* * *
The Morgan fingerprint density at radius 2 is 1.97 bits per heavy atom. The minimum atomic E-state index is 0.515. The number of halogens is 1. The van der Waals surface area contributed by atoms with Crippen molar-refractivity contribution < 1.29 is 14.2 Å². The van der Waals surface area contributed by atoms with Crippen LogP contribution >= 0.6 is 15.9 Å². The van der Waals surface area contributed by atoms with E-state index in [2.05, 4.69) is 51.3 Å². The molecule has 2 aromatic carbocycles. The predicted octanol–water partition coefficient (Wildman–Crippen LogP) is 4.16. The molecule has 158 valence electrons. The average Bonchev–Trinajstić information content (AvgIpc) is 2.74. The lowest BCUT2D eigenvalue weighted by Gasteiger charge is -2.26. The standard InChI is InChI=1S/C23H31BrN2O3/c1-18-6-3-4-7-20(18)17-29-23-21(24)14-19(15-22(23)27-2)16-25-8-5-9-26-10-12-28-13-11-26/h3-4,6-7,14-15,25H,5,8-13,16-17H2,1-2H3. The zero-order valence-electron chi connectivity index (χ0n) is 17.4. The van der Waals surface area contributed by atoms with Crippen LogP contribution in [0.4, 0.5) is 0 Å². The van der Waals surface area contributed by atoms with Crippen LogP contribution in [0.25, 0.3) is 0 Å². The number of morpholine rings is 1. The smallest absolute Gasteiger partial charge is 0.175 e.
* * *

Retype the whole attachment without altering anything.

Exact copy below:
The Morgan fingerprint density at radius 2 is 1.97 bits per heavy atom. The minimum atomic E-state index is 0.515. The number of halogens is 1. The van der Waals surface area contributed by atoms with Crippen molar-refractivity contribution < 1.29 is 14.2 Å². The van der Waals surface area contributed by atoms with Crippen LogP contribution >= 0.6 is 15.9 Å². The van der Waals surface area contributed by atoms with E-state index in [2.05, 4.69) is 51.3 Å². The molecule has 2 aromatic carbocycles. The predicted octanol–water partition coefficient (Wildman–Crippen LogP) is 4.16. The molecule has 158 valence electrons. The average Bonchev–Trinajstić information content (AvgIpc) is 2.74. The lowest BCUT2D eigenvalue weighted by Gasteiger charge is -2.26. The standard InChI is InChI=1S/C23H31BrN2O3/c1-18-6-3-4-7-20(18)17-29-23-21(24)14-19(15-22(23)27-2)16-25-8-5-9-26-10-12-28-13-11-26/h3-4,6-7,14-15,25H,5,8-13,16-17H2,1-2H3. The zero-order valence-electron chi connectivity index (χ0n) is 17.4. The van der Waals surface area contributed by atoms with Crippen LogP contribution in [0.4, 0.5) is 0 Å². The van der Waals surface area contributed by atoms with Crippen LogP contribution in [0.25, 0.3) is 0 Å². The number of morpholine rings is 1. The smallest absolute Gasteiger partial charge is 0.175 e.